This technique will initially be used to create antibacterial surfaces for use in the food production industry where it will increase productivity and reduce costs in factories which process biological food products.
TresClean has used high-power laser cutting devices to create a specifically tailored, rough micro-topography on sheet metal that mimics the surface of the Lotus leaf. This roughened surface creates miniature pockets of air that minimises the contact area between the surface and a liquid, causing the liquid to form spherical droplets that slide off.
Professor Luca Romoli, project coordinator of TresClean explained: “Bacteria do not get a chance to stick because the contact with the metal surface and the liquid is reduced by over 80%. We are looking at an anti-bacterial metal.”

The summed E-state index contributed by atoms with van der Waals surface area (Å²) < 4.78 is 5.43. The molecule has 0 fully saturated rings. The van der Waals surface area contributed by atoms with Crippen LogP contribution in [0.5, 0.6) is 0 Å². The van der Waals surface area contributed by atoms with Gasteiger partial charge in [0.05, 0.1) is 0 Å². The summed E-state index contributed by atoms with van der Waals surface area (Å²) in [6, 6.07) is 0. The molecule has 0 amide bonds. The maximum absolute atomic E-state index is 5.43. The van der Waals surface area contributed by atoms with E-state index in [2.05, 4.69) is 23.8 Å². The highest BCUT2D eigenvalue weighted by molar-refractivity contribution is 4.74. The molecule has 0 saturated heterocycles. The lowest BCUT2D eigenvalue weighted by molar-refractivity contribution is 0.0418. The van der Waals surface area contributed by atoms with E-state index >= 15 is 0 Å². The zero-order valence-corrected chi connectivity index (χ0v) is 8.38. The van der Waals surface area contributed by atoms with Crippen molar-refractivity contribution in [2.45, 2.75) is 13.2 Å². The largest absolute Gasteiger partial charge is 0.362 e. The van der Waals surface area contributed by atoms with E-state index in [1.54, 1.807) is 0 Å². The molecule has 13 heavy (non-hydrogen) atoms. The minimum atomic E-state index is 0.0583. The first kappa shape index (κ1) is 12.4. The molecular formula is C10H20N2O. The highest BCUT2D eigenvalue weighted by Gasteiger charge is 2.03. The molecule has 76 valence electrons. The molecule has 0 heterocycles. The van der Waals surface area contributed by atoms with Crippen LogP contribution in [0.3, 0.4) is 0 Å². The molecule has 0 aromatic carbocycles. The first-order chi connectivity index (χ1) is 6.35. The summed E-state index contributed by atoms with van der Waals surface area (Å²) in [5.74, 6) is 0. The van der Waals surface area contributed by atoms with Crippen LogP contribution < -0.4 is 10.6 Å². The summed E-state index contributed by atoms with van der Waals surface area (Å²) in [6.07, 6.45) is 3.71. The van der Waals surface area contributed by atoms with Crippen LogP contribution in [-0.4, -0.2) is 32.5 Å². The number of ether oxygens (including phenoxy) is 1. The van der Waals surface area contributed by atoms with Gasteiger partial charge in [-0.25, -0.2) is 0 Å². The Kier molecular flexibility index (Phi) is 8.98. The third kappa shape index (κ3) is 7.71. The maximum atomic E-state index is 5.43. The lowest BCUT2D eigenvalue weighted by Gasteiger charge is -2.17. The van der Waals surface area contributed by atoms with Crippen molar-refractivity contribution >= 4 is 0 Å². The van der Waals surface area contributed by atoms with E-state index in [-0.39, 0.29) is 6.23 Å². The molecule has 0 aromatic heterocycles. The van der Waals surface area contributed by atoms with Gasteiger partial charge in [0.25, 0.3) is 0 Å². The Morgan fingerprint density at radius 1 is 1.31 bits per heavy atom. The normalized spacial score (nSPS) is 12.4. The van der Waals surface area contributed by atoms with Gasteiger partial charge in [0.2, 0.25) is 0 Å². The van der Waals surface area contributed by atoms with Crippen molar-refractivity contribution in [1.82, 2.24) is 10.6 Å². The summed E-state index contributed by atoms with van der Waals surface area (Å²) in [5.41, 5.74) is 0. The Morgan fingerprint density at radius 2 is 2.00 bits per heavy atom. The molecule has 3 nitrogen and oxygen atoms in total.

While this replicating approach may currently exist for specific and expensive plastic components, it is a first for self-cleaning metal.
The researchers texture the metal surfaces using industrial photonics devices: high-average power ultrashort-pulsed lasers are used in combination with high-performance scanning heads by utilising an innovative beam delivery method enabling movements of up to 200m/s.
TresClean can achieve this surface texturation on areas of 500cm2 in less than 30 minutes, 156 times quicker than in early 2015. Then, production methods could make laser-etched metal at a rate of 1 square inch in 1 hour.
Prof Romoli sees the long-term possibilities and implications for sectors outside the food industry: “It is possible that any use of metal that needs to avoid the formation of bacteria will benefit from the TresClean product, such as medical cutting tools, sterile surfaces, dishwashers, or even saucepans.”